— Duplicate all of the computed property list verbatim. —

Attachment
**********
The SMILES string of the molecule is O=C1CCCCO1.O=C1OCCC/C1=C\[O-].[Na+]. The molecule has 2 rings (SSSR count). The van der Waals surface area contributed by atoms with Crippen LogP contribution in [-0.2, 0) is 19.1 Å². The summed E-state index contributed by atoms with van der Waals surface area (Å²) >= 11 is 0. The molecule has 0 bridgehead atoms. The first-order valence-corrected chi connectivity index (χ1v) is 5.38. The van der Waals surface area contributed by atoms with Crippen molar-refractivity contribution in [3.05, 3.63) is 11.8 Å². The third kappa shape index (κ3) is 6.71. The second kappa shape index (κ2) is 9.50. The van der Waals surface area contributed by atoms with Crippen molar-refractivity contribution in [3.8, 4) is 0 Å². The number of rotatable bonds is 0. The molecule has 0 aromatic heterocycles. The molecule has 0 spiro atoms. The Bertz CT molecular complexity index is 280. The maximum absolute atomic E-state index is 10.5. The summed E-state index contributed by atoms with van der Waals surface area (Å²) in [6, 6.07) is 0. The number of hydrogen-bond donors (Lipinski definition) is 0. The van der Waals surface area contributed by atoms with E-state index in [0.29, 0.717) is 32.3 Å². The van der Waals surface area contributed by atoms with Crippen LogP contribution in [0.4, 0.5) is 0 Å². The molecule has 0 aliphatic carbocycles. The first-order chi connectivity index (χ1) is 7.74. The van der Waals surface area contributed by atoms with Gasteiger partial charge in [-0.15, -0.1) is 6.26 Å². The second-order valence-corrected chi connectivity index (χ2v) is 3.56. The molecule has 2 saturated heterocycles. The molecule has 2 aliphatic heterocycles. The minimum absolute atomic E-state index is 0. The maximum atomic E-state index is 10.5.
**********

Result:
The SMILES string of the molecule is O=C1CCCCO1.O=C1OCCC/C1=C\[O-].[Na+]. The molecule has 2 rings (SSSR count). The van der Waals surface area contributed by atoms with Crippen LogP contribution in [-0.2, 0) is 19.1 Å². The summed E-state index contributed by atoms with van der Waals surface area (Å²) >= 11 is 0. The molecule has 0 bridgehead atoms. The first-order valence-corrected chi connectivity index (χ1v) is 5.38. The van der Waals surface area contributed by atoms with Crippen molar-refractivity contribution in [3.05, 3.63) is 11.8 Å². The third kappa shape index (κ3) is 6.71. The second kappa shape index (κ2) is 9.50. The van der Waals surface area contributed by atoms with Crippen molar-refractivity contribution in [3.8, 4) is 0 Å². The number of rotatable bonds is 0. The molecule has 0 aromatic heterocycles. The molecule has 0 spiro atoms. The Bertz CT molecular complexity index is 280. The maximum absolute atomic E-state index is 10.5. The summed E-state index contributed by atoms with van der Waals surface area (Å²) in [6, 6.07) is 0. The number of hydrogen-bond donors (Lipinski definition) is 0. The van der Waals surface area contributed by atoms with E-state index in [0.29, 0.717) is 32.3 Å². The van der Waals surface area contributed by atoms with Crippen LogP contribution in [0.4, 0.5) is 0 Å². The molecule has 0 aliphatic carbocycles. The first-order chi connectivity index (χ1) is 7.74. The van der Waals surface area contributed by atoms with Gasteiger partial charge in [-0.15, -0.1) is 6.26 Å². The second-order valence-corrected chi connectivity index (χ2v) is 3.56. The molecule has 2 saturated heterocycles. The molecule has 2 aliphatic heterocycles. The minimum absolute atomic E-state index is 0. The maximum atomic E-state index is 10.5.